3. Create individual user accounts for each administrator and add the user account(s) to the Administrator Global Group.

And here's a plug, Microsoft Windows NT 4.0 Security, Audit, and Control, a book from Microsoft Press,—is a very good read. Check out the following sample chapters on TechNet:

Windows NT Server Upgrade


I am searching for documentation about following scenario:

Running an existing Windows NT 4.0 domain with a fileserver, printserver, SNA- Gateway and users with access rights to these resources. Now I want to create a new Windows NT 4.0 domain and move the resources to new server machines into the new domain. Users are also moved to the new domain.

Is there any documentation/tools to let's say export the resource/user definitions e.g. to an ASCII file and import that data, altered where needed, into the new domain? Does new hardware have implications on this procedure?

Joachim Straub, Deutsche Bank AG, Frankfurt


Create a new domain and move resources and users into it—hmmmm. What this really sounds like is, you want to upgrade the hardware on the existing domain. You didn't mention whether you are renaming the domain or not.

Let's say you want to upgrade the server hardware. If this sounds scary, it probably should. The simplest way is basically to install Windows NT on a new, souped-up server that will become the new PDC. Install the server as a BDC. Run it until you're sure all account info has been replicated and everything's behaving properly. When you're satisfied that the new server is indeed ready for prime time, promote it from a BDC to the PDC.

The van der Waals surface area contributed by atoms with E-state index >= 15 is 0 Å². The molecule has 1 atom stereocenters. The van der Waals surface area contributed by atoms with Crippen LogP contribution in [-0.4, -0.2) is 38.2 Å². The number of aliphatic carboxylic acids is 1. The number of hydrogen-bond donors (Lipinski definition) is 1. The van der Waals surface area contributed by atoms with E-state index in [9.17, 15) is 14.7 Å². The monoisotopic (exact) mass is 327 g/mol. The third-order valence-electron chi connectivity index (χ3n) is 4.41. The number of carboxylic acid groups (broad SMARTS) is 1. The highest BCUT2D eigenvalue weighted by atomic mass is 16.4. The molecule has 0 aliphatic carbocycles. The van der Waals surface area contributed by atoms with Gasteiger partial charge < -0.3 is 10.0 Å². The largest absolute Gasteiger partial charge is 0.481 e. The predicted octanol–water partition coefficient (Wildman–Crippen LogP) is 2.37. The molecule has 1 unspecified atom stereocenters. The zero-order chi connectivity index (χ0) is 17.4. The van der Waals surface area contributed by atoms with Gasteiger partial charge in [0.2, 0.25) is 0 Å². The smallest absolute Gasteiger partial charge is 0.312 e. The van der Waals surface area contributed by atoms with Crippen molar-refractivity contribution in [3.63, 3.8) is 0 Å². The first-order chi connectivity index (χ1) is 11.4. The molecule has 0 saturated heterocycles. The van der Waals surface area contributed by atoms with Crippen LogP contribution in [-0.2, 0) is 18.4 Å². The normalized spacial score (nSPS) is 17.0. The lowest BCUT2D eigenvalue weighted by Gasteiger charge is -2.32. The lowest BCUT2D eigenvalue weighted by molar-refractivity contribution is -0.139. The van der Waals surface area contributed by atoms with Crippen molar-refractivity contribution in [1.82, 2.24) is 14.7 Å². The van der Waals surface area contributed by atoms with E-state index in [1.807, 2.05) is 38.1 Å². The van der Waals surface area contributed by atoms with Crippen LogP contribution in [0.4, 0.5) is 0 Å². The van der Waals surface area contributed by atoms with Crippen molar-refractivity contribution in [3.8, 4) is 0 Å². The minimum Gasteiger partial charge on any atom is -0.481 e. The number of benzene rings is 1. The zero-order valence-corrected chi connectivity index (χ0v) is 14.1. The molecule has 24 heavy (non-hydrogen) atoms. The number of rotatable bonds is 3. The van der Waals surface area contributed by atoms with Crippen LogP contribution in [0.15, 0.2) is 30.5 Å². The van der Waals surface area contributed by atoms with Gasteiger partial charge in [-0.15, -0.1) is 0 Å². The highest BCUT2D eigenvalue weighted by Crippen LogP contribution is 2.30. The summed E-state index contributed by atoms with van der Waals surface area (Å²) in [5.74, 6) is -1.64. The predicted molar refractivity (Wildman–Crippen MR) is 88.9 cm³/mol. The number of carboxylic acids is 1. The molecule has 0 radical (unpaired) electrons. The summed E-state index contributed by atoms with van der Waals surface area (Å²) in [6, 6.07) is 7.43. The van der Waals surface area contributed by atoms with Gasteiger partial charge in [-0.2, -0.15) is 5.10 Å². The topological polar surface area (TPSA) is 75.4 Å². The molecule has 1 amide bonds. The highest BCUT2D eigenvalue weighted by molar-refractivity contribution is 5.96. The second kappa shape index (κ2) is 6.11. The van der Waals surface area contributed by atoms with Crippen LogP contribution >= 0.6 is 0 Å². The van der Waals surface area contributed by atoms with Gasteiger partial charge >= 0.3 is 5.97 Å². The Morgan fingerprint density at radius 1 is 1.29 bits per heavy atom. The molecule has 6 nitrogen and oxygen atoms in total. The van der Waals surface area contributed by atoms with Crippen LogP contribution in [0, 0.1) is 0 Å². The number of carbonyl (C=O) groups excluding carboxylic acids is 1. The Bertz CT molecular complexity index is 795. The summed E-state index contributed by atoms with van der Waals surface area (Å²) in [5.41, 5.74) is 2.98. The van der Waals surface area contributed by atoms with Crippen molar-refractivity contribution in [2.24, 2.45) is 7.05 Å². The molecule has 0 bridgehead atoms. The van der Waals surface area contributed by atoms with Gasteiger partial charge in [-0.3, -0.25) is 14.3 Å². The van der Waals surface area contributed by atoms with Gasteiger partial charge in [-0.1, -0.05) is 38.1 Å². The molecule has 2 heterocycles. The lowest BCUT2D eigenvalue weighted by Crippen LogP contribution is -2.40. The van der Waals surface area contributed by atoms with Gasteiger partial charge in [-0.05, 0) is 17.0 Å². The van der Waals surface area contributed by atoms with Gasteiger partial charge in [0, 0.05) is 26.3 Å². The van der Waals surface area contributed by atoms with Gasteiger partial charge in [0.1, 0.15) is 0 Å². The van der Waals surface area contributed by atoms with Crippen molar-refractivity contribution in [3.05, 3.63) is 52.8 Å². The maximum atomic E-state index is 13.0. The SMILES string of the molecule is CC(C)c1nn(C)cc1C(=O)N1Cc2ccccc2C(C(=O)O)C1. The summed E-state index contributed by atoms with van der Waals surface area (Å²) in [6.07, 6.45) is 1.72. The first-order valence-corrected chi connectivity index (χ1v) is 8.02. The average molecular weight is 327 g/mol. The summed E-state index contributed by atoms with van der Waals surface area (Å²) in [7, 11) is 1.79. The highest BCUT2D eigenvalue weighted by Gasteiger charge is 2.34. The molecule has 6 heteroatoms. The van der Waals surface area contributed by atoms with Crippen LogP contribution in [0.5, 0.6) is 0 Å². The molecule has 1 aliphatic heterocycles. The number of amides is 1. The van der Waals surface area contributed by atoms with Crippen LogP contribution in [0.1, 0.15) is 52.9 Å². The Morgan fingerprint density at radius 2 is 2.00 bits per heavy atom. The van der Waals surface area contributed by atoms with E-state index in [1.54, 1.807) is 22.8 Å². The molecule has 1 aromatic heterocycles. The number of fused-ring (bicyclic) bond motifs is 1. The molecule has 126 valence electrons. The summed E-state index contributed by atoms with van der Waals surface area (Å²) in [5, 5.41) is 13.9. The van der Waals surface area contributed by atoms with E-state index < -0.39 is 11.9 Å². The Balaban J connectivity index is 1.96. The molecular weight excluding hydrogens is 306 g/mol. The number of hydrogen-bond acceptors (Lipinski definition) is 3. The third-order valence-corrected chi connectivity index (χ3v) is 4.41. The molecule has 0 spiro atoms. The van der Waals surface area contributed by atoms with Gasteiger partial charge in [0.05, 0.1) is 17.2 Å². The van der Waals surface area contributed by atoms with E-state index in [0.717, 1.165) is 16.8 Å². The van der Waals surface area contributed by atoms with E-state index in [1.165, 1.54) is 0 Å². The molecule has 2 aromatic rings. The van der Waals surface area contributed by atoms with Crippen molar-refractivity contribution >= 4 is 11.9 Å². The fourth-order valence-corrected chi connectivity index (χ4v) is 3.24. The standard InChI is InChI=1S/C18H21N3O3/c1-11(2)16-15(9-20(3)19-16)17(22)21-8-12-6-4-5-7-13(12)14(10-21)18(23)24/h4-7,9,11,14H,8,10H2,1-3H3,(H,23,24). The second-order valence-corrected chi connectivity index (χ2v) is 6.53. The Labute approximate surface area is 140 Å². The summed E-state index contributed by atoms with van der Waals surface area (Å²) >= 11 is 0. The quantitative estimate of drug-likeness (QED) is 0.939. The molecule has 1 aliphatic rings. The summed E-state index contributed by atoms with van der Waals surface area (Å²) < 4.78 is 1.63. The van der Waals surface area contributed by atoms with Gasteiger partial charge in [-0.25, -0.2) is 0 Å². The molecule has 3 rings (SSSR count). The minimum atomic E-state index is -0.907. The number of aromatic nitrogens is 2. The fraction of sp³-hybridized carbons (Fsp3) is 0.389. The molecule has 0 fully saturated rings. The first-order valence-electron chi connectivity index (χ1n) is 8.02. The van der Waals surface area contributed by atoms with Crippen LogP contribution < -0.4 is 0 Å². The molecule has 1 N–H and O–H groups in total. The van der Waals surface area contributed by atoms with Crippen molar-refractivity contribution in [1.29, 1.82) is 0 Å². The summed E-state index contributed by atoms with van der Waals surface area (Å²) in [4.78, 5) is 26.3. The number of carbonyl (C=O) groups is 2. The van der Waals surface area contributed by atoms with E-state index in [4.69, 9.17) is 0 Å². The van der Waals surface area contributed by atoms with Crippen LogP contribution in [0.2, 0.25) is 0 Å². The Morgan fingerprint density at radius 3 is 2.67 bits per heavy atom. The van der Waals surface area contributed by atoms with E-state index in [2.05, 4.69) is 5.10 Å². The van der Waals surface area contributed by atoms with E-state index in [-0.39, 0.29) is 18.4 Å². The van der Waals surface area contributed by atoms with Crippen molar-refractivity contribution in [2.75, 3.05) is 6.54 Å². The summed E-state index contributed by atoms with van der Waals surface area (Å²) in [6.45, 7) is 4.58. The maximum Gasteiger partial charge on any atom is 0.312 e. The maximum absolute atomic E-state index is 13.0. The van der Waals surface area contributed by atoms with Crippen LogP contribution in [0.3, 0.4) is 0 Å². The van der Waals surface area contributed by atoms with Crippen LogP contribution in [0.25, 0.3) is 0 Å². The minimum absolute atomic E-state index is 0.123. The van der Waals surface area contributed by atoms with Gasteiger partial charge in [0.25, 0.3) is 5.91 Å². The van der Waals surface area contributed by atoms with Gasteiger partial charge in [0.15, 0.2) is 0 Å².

You'll want to be sure your profiles and policies replicate to the new PDC and that users access them at the new location. (Actually, think about having profiles and policies on a server that's not a domain controller at all.) You also need to make sure shared resources are recreated on the new PDC, and that the account database replication is correctly set up.

Here's an article about moving SNA from one domain to another, appropriately named 186709:How to Move SNA from One Domain to Another.

Finally, you asked if there's a tool to export resource/user information to a file. Two utilities available in the MS Windows NT 4.0 Resource Kit, Supplement 4 Utilities should help: GRPCOPY, which copies the user names of an existing group to another group in the same or another domain, and SUBINACL, which obtains security information on files, registry keys, and services, and transfers this information from user to user, from local group or global group to group, and from domain to domain.

Mole hopes he's answered the right question here. Good luck.

The Temporary Internet Cache that Ate Chicago

Dear Mole:

I have just started working with a system that uses Windows NT server roaming profiles. The problem is that Internet Explorer is creating a huge cache in the temporary Internet files under the profile. This cache is exceeding over 300 MB sometimes. This is very bad for the network.